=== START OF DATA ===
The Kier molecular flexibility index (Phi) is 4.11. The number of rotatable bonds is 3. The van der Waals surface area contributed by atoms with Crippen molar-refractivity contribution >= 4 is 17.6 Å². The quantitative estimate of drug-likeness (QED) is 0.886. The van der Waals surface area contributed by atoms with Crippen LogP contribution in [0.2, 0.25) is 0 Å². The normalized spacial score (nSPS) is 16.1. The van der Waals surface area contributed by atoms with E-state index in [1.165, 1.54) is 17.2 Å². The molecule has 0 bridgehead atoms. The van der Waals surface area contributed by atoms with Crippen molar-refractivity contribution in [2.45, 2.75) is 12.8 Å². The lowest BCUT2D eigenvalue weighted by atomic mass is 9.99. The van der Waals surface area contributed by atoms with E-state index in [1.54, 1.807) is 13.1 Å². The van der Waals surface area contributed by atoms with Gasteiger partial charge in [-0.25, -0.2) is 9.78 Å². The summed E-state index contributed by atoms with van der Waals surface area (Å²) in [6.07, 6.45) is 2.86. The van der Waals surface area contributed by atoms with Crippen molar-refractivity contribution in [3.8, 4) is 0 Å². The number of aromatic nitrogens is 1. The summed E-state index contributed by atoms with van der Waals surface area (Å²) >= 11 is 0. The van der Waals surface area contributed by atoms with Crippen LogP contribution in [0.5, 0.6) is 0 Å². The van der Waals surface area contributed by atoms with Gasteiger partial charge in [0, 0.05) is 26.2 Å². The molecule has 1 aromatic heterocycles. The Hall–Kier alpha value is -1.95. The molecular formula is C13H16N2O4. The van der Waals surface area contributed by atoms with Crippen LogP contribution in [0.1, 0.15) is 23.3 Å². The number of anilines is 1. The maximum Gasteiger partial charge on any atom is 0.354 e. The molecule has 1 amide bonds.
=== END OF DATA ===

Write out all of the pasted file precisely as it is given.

The Kier molecular flexibility index (Phi) is 4.11. The number of rotatable bonds is 3. The van der Waals surface area contributed by atoms with Crippen molar-refractivity contribution >= 4 is 17.6 Å². The quantitative estimate of drug-likeness (QED) is 0.886. The van der Waals surface area contributed by atoms with Crippen LogP contribution in [0.2, 0.25) is 0 Å². The normalized spacial score (nSPS) is 16.1. The van der Waals surface area contributed by atoms with E-state index in [1.165, 1.54) is 17.2 Å². The molecule has 0 bridgehead atoms. The van der Waals surface area contributed by atoms with Crippen molar-refractivity contribution in [2.45, 2.75) is 12.8 Å². The lowest BCUT2D eigenvalue weighted by atomic mass is 9.99. The van der Waals surface area contributed by atoms with E-state index in [1.54, 1.807) is 13.1 Å². The van der Waals surface area contributed by atoms with Gasteiger partial charge in [-0.25, -0.2) is 9.78 Å². The summed E-state index contributed by atoms with van der Waals surface area (Å²) in [6.07, 6.45) is 2.86. The van der Waals surface area contributed by atoms with Crippen molar-refractivity contribution in [3.8, 4) is 0 Å². The number of aromatic nitrogens is 1. The summed E-state index contributed by atoms with van der Waals surface area (Å²) >= 11 is 0. The van der Waals surface area contributed by atoms with Crippen LogP contribution in [0.5, 0.6) is 0 Å². The van der Waals surface area contributed by atoms with Gasteiger partial charge in [0, 0.05) is 26.2 Å². The molecule has 1 aromatic heterocycles. The Hall–Kier alpha value is -1.95. The molecular formula is C13H16N2O4. The van der Waals surface area contributed by atoms with Crippen LogP contribution in [0.1, 0.15) is 23.3 Å². The number of anilines is 1. The maximum Gasteiger partial charge on any atom is 0.354 e. The molecule has 1 amide bonds.